They then took their prisoners into a ravine,
.and ordered them to form into a line, when
the word was given " tako aim fire 1"
-and the whole twelve full to the ground,
ifour killed and all the rest but one wound
ed. They were shot at the distanae of rive
3aoes, when the murderers rifled their
"pockets and shot one man in the head who
was found to be yet brcathine. One of
them made his escape unhurt and gave the
.alarm. In less than twelve hours three
hundred men had assembled at the scene
of slaughter, but the murderers had es-
capea into Missouri. Ureal excitement
prevailed in Southern Kansas and on the
.Missouri border in consequence of it.
Wow Route to the Mlaea.
We learn from a gentleman who has
conversed with citizens of Vancouver that
a good route has boen found across the Cas
cades, on almost a direct northeast course
from Vancouver, shortening the distance to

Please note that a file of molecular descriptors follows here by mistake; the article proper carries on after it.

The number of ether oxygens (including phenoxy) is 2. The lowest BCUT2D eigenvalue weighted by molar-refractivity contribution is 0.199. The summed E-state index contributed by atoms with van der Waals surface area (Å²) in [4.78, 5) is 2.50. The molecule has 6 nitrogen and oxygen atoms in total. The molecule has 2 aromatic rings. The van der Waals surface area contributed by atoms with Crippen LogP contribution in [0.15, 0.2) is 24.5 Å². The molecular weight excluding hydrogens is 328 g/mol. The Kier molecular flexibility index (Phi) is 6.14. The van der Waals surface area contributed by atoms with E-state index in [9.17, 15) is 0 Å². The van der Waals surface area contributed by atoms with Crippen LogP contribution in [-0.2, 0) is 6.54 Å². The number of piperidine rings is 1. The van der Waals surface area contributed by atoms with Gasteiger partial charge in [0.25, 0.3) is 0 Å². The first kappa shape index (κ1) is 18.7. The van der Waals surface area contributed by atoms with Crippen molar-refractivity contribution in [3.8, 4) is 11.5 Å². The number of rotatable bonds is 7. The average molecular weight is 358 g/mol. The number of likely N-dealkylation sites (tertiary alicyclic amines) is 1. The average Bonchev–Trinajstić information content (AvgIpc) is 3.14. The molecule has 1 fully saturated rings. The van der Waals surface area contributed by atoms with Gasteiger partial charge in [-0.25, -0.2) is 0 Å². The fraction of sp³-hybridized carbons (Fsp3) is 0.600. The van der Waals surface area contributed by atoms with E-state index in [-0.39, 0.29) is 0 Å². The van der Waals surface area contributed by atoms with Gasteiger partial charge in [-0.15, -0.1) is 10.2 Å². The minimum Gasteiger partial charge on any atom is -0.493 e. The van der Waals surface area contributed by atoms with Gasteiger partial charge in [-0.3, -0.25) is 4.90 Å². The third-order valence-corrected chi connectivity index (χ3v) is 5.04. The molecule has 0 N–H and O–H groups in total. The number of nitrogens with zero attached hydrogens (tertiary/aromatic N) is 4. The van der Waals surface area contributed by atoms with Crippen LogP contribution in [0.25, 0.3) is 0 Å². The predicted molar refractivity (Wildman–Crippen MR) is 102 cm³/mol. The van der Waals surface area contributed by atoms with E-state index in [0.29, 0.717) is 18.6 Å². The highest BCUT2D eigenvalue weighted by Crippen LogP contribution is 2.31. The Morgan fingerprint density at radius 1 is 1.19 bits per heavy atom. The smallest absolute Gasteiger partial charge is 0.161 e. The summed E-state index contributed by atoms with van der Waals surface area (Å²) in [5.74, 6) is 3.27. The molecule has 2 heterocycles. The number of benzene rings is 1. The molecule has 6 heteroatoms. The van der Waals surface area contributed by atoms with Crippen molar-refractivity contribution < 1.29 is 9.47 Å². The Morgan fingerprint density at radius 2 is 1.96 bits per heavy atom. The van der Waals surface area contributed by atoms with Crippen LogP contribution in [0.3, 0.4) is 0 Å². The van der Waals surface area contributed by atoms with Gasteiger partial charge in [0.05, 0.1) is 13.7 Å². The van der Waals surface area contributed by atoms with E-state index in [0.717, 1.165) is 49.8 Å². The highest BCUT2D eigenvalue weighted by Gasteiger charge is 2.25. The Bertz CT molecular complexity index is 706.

the mines seventy-rive miles. The con
tract of opening the trail in three weeks
has been let to a responsible man for 82000.
The trail passes over no stream of any con
siderable sice in the mountains. We think
this will prove to be the very route for Or
ogonians going with pack animals after all.
03" Mr. Pattorson, our highly efficient
City Marshal, is abnut to accomplish what
one of his predecessors ever did in ridding
our streets of the nuisances in the shape of
swine and drunken Indians. He has kept
both the pound and jail doing good service
this week. Several drunken Indians have
been marched off to the lock-up, despite of
many exhibitions of disguat at such treat
tneut. None of them have yet been in
duced to divulge the names of the parties
who furnished them the liquor, although
one of them was kept in jail five days with
only one meal of victuals.
, In passing through the country we
are sorry to notice that there is a good deal
of smut in wheat. We also hoar that in
.consequence of the rush" to the mines,
soma farmers 'will not be able to save near
all of their grain. Machines are not to
be had, and farmers who have large fields
-of grain, are compelled to cut it with the
cradle with the usual " family force." Do.
ment has sold his last reaper, but has a few
more threshers led. A man who hat had
great experience in threshing, after pur.